"A Walk on the Wild Side: Beaches Bays and Salt Marshes of the East End" will run from September 4 through September 7th.
Tom Steele and The Nature Conservancy are pleased to announce the Fifth Annual Labor Day Landscape Show, titled “A Walk on the Wild Side: Beaches Bays and Salt Marshes of the East End”, on Friday, September 4, 2009.
Works by 13 notable East End artists explore the natural beauty and drama of the East End landscape. The fifth annual exhibition will be held at Ashawagh Hall, Springs, East Hampton on Friday, September 4 through Monday, September 7 from 10am to 5pm daily. A portion of the sales from the exhibit will be donated to The Nature Conservancy. The public is invited to attend the opening reception on Saturday September 5th from 5 – 8 pm.
“Landscape artists, in search of their subject matter, perspective and composition, are often exploring the East End Landscape at all hours of the day and in all weather conditions. This years exhibition, “A Walk on the Wild Side,” showcases these explorations and the work of many talented East End artists. More importantly, the exhibition highlights a natural ecosystem and habitat that exists today in part due to the work of The Nature Conservancy,” said photographer Tom Steele, organizer of the event. “As artists, we want to share our view of the landscape and express the impact The Nature Conservancy has had in preserving our East End landscape”. The works on exhibit include traditional representational landscape paintings, impressionistic and abstract works. Mediums include paintings, photography, glass and tapestries.
The thirteen exhibiting artists are: Tom Steele, Casey Chalem Anderson, Gordon Matheson, Grant Haffner, Gail Kern, Barbara Groot, Barbara Pintauro Lobosco, Mary Milne, Pat Moran, Susan Nash, Leo Revi, Joanne Rosko and Pamela Topham.
This exhibition reflects the continuing relationship and dependence between artists who are inspired by the landscape and conservation groups. Nature as subject matter for many artists is quickly disappearing as open space and sensitive ecosystems are encroached upon. The work of these artists promotes awareness and an appreciation of the natural beauty and fragility of the landscape, and ties in to the mission of The Nature Conservancy to preserve nature and protect life.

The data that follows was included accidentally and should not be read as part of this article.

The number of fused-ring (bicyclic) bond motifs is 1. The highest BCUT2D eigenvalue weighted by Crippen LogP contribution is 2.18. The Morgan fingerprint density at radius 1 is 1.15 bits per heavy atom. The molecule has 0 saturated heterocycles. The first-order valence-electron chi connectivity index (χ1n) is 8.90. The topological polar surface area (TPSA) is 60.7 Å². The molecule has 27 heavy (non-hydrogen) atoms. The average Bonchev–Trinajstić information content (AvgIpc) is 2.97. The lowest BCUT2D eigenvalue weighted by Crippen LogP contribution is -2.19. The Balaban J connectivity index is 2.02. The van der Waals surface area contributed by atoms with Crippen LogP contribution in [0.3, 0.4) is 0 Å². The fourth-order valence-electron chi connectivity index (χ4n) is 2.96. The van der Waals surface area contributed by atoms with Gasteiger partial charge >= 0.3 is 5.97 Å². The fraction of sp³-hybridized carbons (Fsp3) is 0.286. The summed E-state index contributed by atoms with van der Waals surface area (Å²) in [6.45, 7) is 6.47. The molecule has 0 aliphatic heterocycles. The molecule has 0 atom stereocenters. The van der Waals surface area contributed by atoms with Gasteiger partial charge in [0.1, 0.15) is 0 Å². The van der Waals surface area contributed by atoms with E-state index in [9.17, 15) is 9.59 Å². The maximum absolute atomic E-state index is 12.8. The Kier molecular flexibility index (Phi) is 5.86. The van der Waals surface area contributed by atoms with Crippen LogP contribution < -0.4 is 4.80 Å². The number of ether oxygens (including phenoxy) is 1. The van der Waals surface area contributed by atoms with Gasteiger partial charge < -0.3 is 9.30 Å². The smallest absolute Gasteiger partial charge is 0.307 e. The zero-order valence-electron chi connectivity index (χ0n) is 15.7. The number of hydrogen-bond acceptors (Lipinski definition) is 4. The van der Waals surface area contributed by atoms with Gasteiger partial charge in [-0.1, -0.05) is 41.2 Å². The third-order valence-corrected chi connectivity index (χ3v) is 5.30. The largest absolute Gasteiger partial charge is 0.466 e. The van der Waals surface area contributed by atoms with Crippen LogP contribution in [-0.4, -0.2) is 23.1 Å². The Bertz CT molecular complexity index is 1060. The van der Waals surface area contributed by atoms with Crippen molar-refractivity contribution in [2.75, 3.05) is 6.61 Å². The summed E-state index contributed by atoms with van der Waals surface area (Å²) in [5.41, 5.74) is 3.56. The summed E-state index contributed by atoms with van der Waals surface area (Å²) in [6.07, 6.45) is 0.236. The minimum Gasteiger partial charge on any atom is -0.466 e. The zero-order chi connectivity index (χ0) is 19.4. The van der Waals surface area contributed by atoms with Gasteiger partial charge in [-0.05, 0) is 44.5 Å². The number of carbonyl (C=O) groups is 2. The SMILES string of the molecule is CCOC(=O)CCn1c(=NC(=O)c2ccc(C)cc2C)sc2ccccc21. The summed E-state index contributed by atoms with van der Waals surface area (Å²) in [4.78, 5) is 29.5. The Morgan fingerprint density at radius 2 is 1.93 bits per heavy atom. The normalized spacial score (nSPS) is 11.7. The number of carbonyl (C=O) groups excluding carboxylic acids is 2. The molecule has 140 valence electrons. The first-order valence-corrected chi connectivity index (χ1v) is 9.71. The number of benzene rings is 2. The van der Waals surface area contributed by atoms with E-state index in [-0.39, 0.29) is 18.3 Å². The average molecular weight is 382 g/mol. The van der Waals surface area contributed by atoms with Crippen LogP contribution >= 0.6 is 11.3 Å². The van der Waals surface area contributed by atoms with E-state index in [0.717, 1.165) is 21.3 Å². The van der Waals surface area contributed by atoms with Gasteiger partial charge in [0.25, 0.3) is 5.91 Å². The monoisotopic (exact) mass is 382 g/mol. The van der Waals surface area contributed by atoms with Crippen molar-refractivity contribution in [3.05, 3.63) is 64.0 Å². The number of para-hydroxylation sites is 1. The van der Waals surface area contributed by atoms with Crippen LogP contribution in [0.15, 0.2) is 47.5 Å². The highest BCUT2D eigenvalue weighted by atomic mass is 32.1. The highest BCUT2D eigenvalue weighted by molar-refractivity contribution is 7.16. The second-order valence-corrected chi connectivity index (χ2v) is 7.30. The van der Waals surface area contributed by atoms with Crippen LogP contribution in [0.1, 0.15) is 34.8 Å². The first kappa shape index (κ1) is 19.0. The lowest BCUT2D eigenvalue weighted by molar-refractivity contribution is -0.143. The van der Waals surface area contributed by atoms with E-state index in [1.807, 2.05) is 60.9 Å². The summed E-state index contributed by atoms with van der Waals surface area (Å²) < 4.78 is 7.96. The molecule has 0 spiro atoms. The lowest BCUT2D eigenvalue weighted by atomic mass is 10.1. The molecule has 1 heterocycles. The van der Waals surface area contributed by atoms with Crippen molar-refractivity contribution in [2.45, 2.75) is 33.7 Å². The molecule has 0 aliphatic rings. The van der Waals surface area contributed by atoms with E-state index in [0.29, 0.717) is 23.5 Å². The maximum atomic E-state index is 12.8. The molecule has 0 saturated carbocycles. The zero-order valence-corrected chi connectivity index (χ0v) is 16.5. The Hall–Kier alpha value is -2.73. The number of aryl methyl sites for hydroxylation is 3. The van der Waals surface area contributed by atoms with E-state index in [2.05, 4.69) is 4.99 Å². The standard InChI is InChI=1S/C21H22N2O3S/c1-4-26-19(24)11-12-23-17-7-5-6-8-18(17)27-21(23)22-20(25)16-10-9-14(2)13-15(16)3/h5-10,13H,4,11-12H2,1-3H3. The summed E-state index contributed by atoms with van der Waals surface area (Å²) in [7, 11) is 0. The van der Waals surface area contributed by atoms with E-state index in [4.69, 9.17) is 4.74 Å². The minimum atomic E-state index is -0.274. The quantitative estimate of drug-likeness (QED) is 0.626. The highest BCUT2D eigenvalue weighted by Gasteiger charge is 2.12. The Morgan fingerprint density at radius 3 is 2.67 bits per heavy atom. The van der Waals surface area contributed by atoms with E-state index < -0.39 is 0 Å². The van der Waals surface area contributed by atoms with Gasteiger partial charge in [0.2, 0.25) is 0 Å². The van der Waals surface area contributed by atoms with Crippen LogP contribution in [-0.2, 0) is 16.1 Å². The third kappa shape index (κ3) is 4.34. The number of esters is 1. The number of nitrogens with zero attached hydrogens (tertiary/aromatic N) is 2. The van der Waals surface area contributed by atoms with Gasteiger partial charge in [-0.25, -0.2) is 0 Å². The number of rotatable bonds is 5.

“Nature is a source of inspiration, relaxation and repose for so many of us,” said Nancy Kelley, executive director of The Nature Conservancy on Long Island. “Artists make a wonderful and meaningful contribution to conservation through their depiction of the natural world. We are delighted to be a part of this exhibition and thrilled that we have helped protect some of the places from which the artists have drawn their inspiration.”
The Nature Conservancy has long been involved in protecting critical habitat including places like the Atlantic Double Dunes, Accabonac Harbor, the Montauk moorlands and grasslands, Napeague, Northwest Woods, Northwest Harbor, the Long Pond Greenbelt, Scallop Pond, North Sea, Quantuck Creek in Quogue, Western Flanders Bay, the eastern Pine Barrens and the remaining forested groundwater recharge areas of the South Fork.
In addition to preservation, the management and restoration of our key ecological areas — forests, dunes, bays, harbors, and wetlands— is essential.
Ashawagh Hall is located at the corner of Springs Fireplace Road and Old Stone Highway in Springs, East Hampton. For more information about the artists or the exhibition call (631) 987-7005 or visit www.EastEndLandscapes.com. For more information on The Nature Conservancy call (631) 329-7689 or visit The Nature Conservancy's Long Island page.
The Nature Conservancy is a leading conservation organization working around the world to protect ecologically important lands and waters for nature and people. The Conservancy and its more than 1 million members have protected nearly 120 million acres worldwide. Visit The Nature Conservancy on the Web at www.nature.org.